Welcome to our 28th edition of the weekly open thread.
Boston writes in:
I’ve been a follower of KL for a while now and enjoy you sharing everything. You seem to end up discussing topics that I am interested in hearing about. I have a question about children and technology. I think it’s important to an extent for children to be introduced to technology because of the large part of life and business now. But do you think that it limits their imagination and their attention span because it’s so easy for them to fulfill that quick need of satisfaction. I’m mainly talking about tablets and smart phones. Hope to hear your thoughts. Go sox!
I celebrate the mastery of technology by my young men. We have two choices regarding how we view their budding relationship with their equipment:
1) “They don’t even know how to communicate because their faces are perpetually buried in their devices.”
2) “This is tremendous. We have constantly evolving languages with which to communicate. Our kids speak these languages better than we do”
It’s all about the way we spin it. The theory of survival of the fittest suggests that each generation should theoretically emerge bigger, faster and stronger. It also makes sense from an evolutionary perspective that our offspring should be incrementally more intelligent than us. From the American Psychological Association:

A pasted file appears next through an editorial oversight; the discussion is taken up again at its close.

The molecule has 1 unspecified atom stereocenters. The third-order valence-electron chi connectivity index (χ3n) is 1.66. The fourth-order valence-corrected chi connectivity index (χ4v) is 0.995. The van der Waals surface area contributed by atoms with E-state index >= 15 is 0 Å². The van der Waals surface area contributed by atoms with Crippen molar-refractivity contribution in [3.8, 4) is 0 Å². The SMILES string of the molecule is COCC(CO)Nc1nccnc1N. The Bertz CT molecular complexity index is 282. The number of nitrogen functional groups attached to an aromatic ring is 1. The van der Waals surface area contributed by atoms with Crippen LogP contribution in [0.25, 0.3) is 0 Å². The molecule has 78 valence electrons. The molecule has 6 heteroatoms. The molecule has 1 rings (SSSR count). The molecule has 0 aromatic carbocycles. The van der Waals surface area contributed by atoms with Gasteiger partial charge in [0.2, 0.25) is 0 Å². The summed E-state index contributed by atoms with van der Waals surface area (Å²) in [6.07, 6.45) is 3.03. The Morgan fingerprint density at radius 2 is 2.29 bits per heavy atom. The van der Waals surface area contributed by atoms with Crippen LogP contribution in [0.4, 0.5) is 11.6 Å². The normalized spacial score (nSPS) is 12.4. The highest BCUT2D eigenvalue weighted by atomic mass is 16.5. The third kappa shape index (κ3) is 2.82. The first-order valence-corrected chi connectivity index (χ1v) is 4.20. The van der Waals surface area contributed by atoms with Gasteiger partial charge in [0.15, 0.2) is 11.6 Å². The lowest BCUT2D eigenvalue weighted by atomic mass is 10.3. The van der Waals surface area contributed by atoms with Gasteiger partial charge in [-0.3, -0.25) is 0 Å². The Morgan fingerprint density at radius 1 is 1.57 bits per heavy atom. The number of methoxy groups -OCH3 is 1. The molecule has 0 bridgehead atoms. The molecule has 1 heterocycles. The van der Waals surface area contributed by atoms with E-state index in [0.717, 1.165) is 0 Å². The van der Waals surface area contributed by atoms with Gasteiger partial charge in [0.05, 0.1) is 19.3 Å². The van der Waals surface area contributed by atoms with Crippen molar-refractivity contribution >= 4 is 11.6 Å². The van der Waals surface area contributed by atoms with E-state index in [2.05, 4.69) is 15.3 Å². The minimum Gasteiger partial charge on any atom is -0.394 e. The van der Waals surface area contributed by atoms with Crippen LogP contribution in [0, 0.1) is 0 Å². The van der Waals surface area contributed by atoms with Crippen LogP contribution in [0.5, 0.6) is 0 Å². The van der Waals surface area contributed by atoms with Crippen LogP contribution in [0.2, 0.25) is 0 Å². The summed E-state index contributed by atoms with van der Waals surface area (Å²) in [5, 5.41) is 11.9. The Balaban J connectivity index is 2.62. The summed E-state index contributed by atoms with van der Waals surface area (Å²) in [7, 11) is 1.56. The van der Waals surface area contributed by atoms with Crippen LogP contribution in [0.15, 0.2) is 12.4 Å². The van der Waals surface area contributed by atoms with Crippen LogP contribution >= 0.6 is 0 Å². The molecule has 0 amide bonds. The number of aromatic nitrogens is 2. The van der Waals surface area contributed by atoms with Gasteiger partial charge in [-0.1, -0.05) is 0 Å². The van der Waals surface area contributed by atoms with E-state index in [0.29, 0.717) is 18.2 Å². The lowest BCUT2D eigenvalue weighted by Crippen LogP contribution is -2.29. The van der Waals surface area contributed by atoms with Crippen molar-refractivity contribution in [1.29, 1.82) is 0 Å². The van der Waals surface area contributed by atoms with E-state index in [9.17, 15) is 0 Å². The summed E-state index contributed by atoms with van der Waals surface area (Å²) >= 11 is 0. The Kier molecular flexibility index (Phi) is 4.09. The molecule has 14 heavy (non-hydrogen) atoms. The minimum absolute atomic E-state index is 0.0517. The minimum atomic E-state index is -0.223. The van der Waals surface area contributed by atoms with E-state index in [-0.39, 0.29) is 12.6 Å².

Over the past 100 years, Americans’ mean IQ has been on a slow but steady climb. Between 1900 and 2012, it rose nearly 30 points, which means that the average person of 2012 had a higher IQ than 95 percent of the population had in 1900.
Political scientist James Flynn, PhD, of the University of Otago in New Zealand, first discovered those astonishing IQ gains nearly 30 years ago. Since then, the steady rise in IQ scores in the United States and throughout the developed world has been dubbed the “Flynn effect.”
With every new advancement, from writing to radio to texting, people have decried the loss of connection and skill. We fight progress at every turn when we should be celebrating. We fear change and love the comfort of life being managed and navigated the way we do or did it instead of loving the spectacular adjustments and adaptations our kids have made.
Technology is inherently built to make our lives more efficient and, in many cases, more effective. We can also learn faster.
My older son, Chase, is a resourceful 15 year old. He learns what he needs utilizing technology. His tutors come in the form of youtube. That means he doesn’t need to get in a car and drive to see a human. You could make a case that he will subsequently spend more time interacting with a friend via text by choice, thereby developing a deeper relationship. There are more cases to be made that technology is a life enhancer for their generation than the inverse.
We can have faith that our kids are not dumb. We need not be fearful of their connections with the digital world. We can stop our jealousy and glorify their evolution. Better yet, let’s dive in, try to keep up and share in their experience. We’ll likely learn something.
Opening up the floor for your questions and thoughts.